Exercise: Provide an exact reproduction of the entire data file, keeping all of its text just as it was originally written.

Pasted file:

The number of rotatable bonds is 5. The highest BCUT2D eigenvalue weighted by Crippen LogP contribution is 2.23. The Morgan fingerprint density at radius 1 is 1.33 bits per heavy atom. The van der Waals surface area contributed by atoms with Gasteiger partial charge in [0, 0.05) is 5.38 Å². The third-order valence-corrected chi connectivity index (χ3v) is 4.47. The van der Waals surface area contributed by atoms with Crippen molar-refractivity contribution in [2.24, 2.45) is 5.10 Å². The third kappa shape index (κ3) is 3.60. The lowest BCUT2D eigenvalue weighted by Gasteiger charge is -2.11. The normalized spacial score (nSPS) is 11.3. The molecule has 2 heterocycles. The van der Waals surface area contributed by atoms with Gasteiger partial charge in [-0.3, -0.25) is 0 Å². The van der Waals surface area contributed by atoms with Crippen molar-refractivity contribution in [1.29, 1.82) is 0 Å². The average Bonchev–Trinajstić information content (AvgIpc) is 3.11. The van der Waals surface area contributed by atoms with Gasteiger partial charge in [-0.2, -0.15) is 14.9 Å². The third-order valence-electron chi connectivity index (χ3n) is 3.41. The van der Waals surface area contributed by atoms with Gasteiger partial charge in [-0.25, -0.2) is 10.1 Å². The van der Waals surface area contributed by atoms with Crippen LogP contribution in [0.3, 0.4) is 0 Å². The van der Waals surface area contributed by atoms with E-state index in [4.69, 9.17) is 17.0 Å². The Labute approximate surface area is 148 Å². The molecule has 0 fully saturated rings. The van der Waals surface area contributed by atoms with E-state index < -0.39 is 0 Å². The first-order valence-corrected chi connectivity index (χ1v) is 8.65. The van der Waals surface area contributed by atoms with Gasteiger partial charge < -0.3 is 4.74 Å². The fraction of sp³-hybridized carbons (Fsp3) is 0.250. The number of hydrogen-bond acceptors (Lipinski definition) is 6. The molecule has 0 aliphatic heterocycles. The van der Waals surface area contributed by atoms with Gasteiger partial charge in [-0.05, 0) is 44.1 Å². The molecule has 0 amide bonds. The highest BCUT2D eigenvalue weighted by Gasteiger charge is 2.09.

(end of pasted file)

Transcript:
The number of rotatable bonds is 5. The highest BCUT2D eigenvalue weighted by Crippen LogP contribution is 2.23. The Morgan fingerprint density at radius 1 is 1.33 bits per heavy atom. The van der Waals surface area contributed by atoms with Gasteiger partial charge in [0, 0.05) is 5.38 Å². The third-order valence-corrected chi connectivity index (χ3v) is 4.47. The van der Waals surface area contributed by atoms with Crippen molar-refractivity contribution in [2.24, 2.45) is 5.10 Å². The third kappa shape index (κ3) is 3.60. The lowest BCUT2D eigenvalue weighted by Gasteiger charge is -2.11. The normalized spacial score (nSPS) is 11.3. The molecule has 2 heterocycles. The van der Waals surface area contributed by atoms with Gasteiger partial charge in [-0.3, -0.25) is 0 Å². The van der Waals surface area contributed by atoms with Crippen molar-refractivity contribution in [1.29, 1.82) is 0 Å². The average Bonchev–Trinajstić information content (AvgIpc) is 3.11. The van der Waals surface area contributed by atoms with Gasteiger partial charge in [-0.2, -0.15) is 14.9 Å². The third-order valence-electron chi connectivity index (χ3n) is 3.41. The van der Waals surface area contributed by atoms with Gasteiger partial charge in [-0.25, -0.2) is 10.1 Å². The van der Waals surface area contributed by atoms with Crippen LogP contribution in [0.3, 0.4) is 0 Å². The van der Waals surface area contributed by atoms with E-state index in [4.69, 9.17) is 17.0 Å². The Labute approximate surface area is 148 Å². The molecule has 0 fully saturated rings. The van der Waals surface area contributed by atoms with E-state index < -0.39 is 0 Å². The first-order valence-corrected chi connectivity index (χ1v) is 8.65. The van der Waals surface area contributed by atoms with Gasteiger partial charge < -0.3 is 4.74 Å². The fraction of sp³-hybridized carbons (Fsp3) is 0.250. The number of hydrogen-bond acceptors (Lipinski definition) is 6. The molecule has 0 aliphatic heterocycles. The van der Waals surface area contributed by atoms with Gasteiger partial charge in [-0.05, 0) is 44.1 Å². The molecule has 0 amide bonds. The highest BCUT2D eigenvalue weighted by Gasteiger charge is 2.09.